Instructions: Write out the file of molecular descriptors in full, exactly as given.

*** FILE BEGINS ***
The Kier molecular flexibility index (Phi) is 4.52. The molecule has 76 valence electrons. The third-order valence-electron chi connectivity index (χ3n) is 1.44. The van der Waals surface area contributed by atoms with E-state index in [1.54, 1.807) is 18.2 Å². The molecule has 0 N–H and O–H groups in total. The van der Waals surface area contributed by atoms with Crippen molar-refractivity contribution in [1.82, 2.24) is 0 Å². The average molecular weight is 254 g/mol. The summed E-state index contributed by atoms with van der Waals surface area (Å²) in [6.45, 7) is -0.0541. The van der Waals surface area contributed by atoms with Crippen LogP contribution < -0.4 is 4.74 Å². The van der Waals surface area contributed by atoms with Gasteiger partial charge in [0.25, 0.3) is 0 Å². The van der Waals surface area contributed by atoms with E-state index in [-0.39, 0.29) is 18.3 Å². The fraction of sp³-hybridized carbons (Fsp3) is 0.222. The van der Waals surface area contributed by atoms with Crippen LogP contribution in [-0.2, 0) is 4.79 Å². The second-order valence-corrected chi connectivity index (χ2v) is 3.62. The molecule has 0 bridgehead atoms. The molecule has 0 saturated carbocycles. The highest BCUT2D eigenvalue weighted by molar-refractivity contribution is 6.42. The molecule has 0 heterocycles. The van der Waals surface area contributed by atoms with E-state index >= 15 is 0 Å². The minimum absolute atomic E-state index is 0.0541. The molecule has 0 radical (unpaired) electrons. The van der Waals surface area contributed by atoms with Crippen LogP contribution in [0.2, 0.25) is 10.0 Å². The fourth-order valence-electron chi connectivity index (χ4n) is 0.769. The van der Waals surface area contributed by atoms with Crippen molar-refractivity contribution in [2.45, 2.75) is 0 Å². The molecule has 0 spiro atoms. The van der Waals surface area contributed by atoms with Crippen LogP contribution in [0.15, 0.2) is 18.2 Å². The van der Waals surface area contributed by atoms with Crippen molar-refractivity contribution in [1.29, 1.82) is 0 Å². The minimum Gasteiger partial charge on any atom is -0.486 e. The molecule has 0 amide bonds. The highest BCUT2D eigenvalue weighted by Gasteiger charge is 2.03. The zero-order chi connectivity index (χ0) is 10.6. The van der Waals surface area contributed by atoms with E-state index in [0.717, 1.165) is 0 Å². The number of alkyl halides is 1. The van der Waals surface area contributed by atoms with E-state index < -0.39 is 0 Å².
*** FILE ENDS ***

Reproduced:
The Kier molecular flexibility index (Phi) is 4.52. The molecule has 76 valence electrons. The third-order valence-electron chi connectivity index (χ3n) is 1.44. The van der Waals surface area contributed by atoms with E-state index in [1.54, 1.807) is 18.2 Å². The molecule has 0 N–H and O–H groups in total. The van der Waals surface area contributed by atoms with Crippen molar-refractivity contribution in [1.82, 2.24) is 0 Å². The average molecular weight is 254 g/mol. The summed E-state index contributed by atoms with van der Waals surface area (Å²) in [6.45, 7) is -0.0541. The van der Waals surface area contributed by atoms with Crippen LogP contribution < -0.4 is 4.74 Å². The van der Waals surface area contributed by atoms with Gasteiger partial charge in [0.25, 0.3) is 0 Å². The van der Waals surface area contributed by atoms with E-state index in [-0.39, 0.29) is 18.3 Å². The fraction of sp³-hybridized carbons (Fsp3) is 0.222. The van der Waals surface area contributed by atoms with Crippen LogP contribution in [-0.2, 0) is 4.79 Å². The second-order valence-corrected chi connectivity index (χ2v) is 3.62. The molecule has 0 bridgehead atoms. The molecule has 0 saturated carbocycles. The highest BCUT2D eigenvalue weighted by molar-refractivity contribution is 6.42. The molecule has 0 heterocycles. The van der Waals surface area contributed by atoms with E-state index >= 15 is 0 Å². The minimum absolute atomic E-state index is 0.0541. The molecule has 0 radical (unpaired) electrons. The van der Waals surface area contributed by atoms with Crippen LogP contribution in [0.2, 0.25) is 10.0 Å². The fourth-order valence-electron chi connectivity index (χ4n) is 0.769. The van der Waals surface area contributed by atoms with Crippen molar-refractivity contribution in [2.45, 2.75) is 0 Å². The molecule has 0 spiro atoms. The van der Waals surface area contributed by atoms with Crippen LogP contribution in [0.15, 0.2) is 18.2 Å². The van der Waals surface area contributed by atoms with Crippen molar-refractivity contribution in [1.29, 1.82) is 0 Å². The minimum Gasteiger partial charge on any atom is -0.486 e. The molecule has 0 amide bonds. The highest BCUT2D eigenvalue weighted by Gasteiger charge is 2.03. The zero-order chi connectivity index (χ0) is 10.6. The van der Waals surface area contributed by atoms with E-state index in [0.717, 1.165) is 0 Å². The number of alkyl halides is 1. The van der Waals surface area contributed by atoms with E-state index < -0.39 is 0 Å².